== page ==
How to Find a Top Company Attorney

Why does my company need a corporate attorney?

At some point, all businesses will reach a point where they feel like they need legal advice. For some, that moment occurs at the start, when they reach out to an attorney to help them cement a relationship between a group of friends with an idea. Others will need help with bringing on investors and financing, securing intellectual property, contractual and licensing relationships with customers and vendors, major transactions, or the day-to-day operations and governance of the company. Corporate attorneys can help you with problems you don’t know how to resolve and identify ones that you might not have been aware existed. Good corporate attorneys can work with you to understand your business, identify potential risks, and help you find ways of mitigating them.

Laws and regulations are often complex, and it can be challenging to determine on your own which ones apply to your business. A corporate attorney can help you stay in compliance and make sure that you’re not subject to costly penalties or remediation efforts. Corporate attorneys can also help your business establish and maintain good relationships with your customers and the community at large, with advice on corporate citizenship and social causes. Think of a corporate attorney as a sword and shield that can help you ensure that your business doesn’t get bogged down in legal issues and challenges.

What does a corporate attorney do?

Put simply, attorneys provide legal advice. They are trained to interpret laws of the jurisdictions in which they are admitted to practice, and to advise clients on how the law applies to them. Attorneys can represent you in court and administrative proceedings, draft contracts and other corporate documents, and help you plan for the future of your business. The attorney-client relationship is one that is protected by law and privilege, as well as ethical obligations and duties. Your attorney will keep your communications confidential and is expected to represent your interests to the utmost of his or her ability. An attorney can help you strategize what protections your business will need in the future, and can take steps to help you implement those protections in the present. One of the more common services a corporate attorney provides is contract review and drafting. Any time you want to establish a business relationship with another party, it’s imperative to memorialize your agreement in writing, and to make sure that the written agreement accurately reflects your understanding of how the relationship will work.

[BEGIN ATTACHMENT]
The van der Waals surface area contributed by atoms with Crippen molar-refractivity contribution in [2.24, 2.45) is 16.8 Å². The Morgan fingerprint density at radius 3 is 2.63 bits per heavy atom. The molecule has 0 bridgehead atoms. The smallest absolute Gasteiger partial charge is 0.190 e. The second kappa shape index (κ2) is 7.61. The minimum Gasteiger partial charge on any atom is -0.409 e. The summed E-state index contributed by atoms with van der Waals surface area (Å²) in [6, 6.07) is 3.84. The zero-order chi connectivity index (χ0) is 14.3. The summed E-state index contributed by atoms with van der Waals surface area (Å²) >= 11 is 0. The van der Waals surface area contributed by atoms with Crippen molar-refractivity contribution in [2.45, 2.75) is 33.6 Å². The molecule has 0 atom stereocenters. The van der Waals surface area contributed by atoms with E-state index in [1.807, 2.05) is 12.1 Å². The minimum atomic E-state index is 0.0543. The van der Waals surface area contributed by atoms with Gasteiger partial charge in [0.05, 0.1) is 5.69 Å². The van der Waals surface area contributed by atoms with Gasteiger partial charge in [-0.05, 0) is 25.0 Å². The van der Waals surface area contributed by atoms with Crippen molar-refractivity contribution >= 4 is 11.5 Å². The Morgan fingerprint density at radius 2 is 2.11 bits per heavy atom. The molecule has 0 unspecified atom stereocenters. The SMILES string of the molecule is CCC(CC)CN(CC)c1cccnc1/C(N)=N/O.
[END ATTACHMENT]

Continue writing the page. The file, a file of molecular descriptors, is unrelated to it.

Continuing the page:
Attorneys specialize in a variety of fields, and you will want to find one that has expertise with your issues. Due to television and movies, most people will be familiar with attorneys that specialize in criminal or civil litigation. These are the attorneys that will represent you in lawsuits and appear in court before a judge. Litigators can also help you resolve disputes before you end up getting sued, but most business owners will need the services of a corporate attorney. Corporate attorneys, known as transactional attorneys, will typically have the ability to advise you on most business issues ranging from incorporation to complex transactions involving multiple parties and vast amounts of money.

Fun fact: What’s the difference between a lawyer and an attorney? In the United States, the words are essentially synonymous, but technically, “attorney” denotes someone who is licensed to practice by a state bar, whereas “lawyer” means someone who has a legal education. State bar admission is a critical requirement before an attorney may lawfully represent a client. Most state bars require attorneys to pass a multi-day test of the law, and will evaluate the attorney’s moral character before allowing them to practice law in the state.

When is the right time to hire a corporate attorney?

Every business has its own set of challenges and expectations, but you can’t go wrong in engaging an attorney as soon as possible. Preventative measures can help prevent problems from blooming into expensive mistakes. Attorneys can help you understand the advantages and drawbacks of various business relationships and let you know if there are any areas of concern. If you find yourself at a point where you are starting a business, hiring employees, negotiating agreements with vendors and customers, raising money, considering trademarks, patents, or other registered intellectual property, or dealing with shareholders, you could most likely benefit from a corporate attorney’s advice.

It is often to your benefit not to wait until you have problems before you consult an attorney regarding your business. Disputes and litigation can be time-consuming and costly, and implementing preventative legal measures can be the difference between a protracted court fight and being able to focus your resources on growth and improvement. Attorneys can help you understand how you should deal with your clients, suppliers, contractors, employees, shareholders, the government, and even with each other.

How do I find an attorney?

It can be difficult finding an attorney that is right for you, but California has over 180,000 practicing attorneys to choose from, so you should be able to find someone that suits your needs. You can typically find attorneys through advertisements, referral services, and recommendations. Attorney advertisements can be found in newspapers and other print mediums, Internet searches, and occasionally, on radio and TV. There are a number of ethical constraints on attorney advertising, but attorneys can advertise their services so long as their ads do not contain false or misleading information. There are a number of commercial and legal aid third party services that will provide you a referral for an attorney. These sites often have an established network of attorneys across a variety of specialties to whom they can reach out in an attempt to find you an attorney. In addition, the California State Bar offers certified referral services for certain specialties and issues. Sometimes, you may be able to find free or low-cost legal services from a public interest legal services program.